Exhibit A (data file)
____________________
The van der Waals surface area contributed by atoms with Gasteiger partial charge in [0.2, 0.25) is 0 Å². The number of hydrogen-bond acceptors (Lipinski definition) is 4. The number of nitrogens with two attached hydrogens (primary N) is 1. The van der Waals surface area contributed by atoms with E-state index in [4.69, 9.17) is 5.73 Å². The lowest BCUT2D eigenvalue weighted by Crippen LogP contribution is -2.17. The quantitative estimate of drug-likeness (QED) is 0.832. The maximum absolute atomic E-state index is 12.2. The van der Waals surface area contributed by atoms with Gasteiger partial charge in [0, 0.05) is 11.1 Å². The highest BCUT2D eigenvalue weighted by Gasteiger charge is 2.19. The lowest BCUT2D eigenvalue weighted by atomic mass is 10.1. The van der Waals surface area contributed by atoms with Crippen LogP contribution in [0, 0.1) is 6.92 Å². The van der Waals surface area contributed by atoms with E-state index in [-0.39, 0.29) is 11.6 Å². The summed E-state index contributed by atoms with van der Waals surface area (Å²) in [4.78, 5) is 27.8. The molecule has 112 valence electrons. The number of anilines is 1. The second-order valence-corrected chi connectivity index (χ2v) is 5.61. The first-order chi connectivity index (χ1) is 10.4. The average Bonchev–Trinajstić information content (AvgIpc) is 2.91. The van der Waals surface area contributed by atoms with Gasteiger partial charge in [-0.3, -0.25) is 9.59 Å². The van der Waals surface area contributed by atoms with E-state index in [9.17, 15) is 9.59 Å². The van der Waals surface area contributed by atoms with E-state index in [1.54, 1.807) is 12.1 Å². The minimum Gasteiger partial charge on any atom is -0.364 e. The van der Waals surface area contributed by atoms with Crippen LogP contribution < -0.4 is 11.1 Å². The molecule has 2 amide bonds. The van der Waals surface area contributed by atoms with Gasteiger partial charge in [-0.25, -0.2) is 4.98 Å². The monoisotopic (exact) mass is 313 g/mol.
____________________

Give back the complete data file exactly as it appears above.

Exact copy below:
The van der Waals surface area contributed by atoms with Gasteiger partial charge in [0.2, 0.25) is 0 Å². The number of hydrogen-bond acceptors (Lipinski definition) is 4. The number of nitrogens with two attached hydrogens (primary N) is 1. The van der Waals surface area contributed by atoms with E-state index in [4.69, 9.17) is 5.73 Å². The lowest BCUT2D eigenvalue weighted by Crippen LogP contribution is -2.17. The quantitative estimate of drug-likeness (QED) is 0.832. The maximum absolute atomic E-state index is 12.2. The van der Waals surface area contributed by atoms with Gasteiger partial charge in [0, 0.05) is 11.1 Å². The highest BCUT2D eigenvalue weighted by Gasteiger charge is 2.19. The lowest BCUT2D eigenvalue weighted by atomic mass is 10.1. The van der Waals surface area contributed by atoms with Crippen LogP contribution in [0, 0.1) is 6.92 Å². The van der Waals surface area contributed by atoms with E-state index in [-0.39, 0.29) is 11.6 Å². The summed E-state index contributed by atoms with van der Waals surface area (Å²) in [4.78, 5) is 27.8. The molecule has 112 valence electrons. The number of anilines is 1. The second-order valence-corrected chi connectivity index (χ2v) is 5.61. The first-order chi connectivity index (χ1) is 10.4. The average Bonchev–Trinajstić information content (AvgIpc) is 2.91. The van der Waals surface area contributed by atoms with Gasteiger partial charge in [-0.3, -0.25) is 9.59 Å². The van der Waals surface area contributed by atoms with E-state index in [9.17, 15) is 9.59 Å². The van der Waals surface area contributed by atoms with E-state index in [1.54, 1.807) is 12.1 Å². The minimum Gasteiger partial charge on any atom is -0.364 e. The van der Waals surface area contributed by atoms with Crippen LogP contribution < -0.4 is 11.1 Å². The molecule has 2 amide bonds. The van der Waals surface area contributed by atoms with Gasteiger partial charge in [-0.25, -0.2) is 4.98 Å². The monoisotopic (exact) mass is 313 g/mol.